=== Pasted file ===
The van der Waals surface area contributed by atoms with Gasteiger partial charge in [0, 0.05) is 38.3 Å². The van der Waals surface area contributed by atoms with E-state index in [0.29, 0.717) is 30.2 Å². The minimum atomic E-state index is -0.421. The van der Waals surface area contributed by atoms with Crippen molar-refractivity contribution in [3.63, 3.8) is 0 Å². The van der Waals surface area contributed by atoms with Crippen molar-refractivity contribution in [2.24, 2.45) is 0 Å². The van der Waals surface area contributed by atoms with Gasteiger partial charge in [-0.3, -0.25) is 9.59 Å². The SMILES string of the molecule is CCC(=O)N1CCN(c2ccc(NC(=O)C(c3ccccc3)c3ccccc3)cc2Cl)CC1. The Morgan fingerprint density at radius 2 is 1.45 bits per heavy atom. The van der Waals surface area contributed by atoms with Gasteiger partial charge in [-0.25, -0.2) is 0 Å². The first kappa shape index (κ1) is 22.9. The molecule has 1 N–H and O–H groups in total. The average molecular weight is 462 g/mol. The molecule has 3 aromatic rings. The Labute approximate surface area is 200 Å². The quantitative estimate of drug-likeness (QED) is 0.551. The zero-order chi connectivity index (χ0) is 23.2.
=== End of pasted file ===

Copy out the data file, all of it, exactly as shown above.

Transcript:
The van der Waals surface area contributed by atoms with Gasteiger partial charge in [0, 0.05) is 38.3 Å². The van der Waals surface area contributed by atoms with E-state index in [0.29, 0.717) is 30.2 Å². The minimum atomic E-state index is -0.421. The van der Waals surface area contributed by atoms with Crippen molar-refractivity contribution in [3.63, 3.8) is 0 Å². The van der Waals surface area contributed by atoms with Crippen molar-refractivity contribution in [2.24, 2.45) is 0 Å². The van der Waals surface area contributed by atoms with Gasteiger partial charge in [-0.3, -0.25) is 9.59 Å². The SMILES string of the molecule is CCC(=O)N1CCN(c2ccc(NC(=O)C(c3ccccc3)c3ccccc3)cc2Cl)CC1. The Morgan fingerprint density at radius 2 is 1.45 bits per heavy atom. The van der Waals surface area contributed by atoms with Gasteiger partial charge in [-0.25, -0.2) is 0 Å². The first kappa shape index (κ1) is 22.9. The molecule has 1 N–H and O–H groups in total. The average molecular weight is 462 g/mol. The molecule has 3 aromatic rings. The Labute approximate surface area is 200 Å². The quantitative estimate of drug-likeness (QED) is 0.551. The zero-order chi connectivity index (χ0) is 23.2.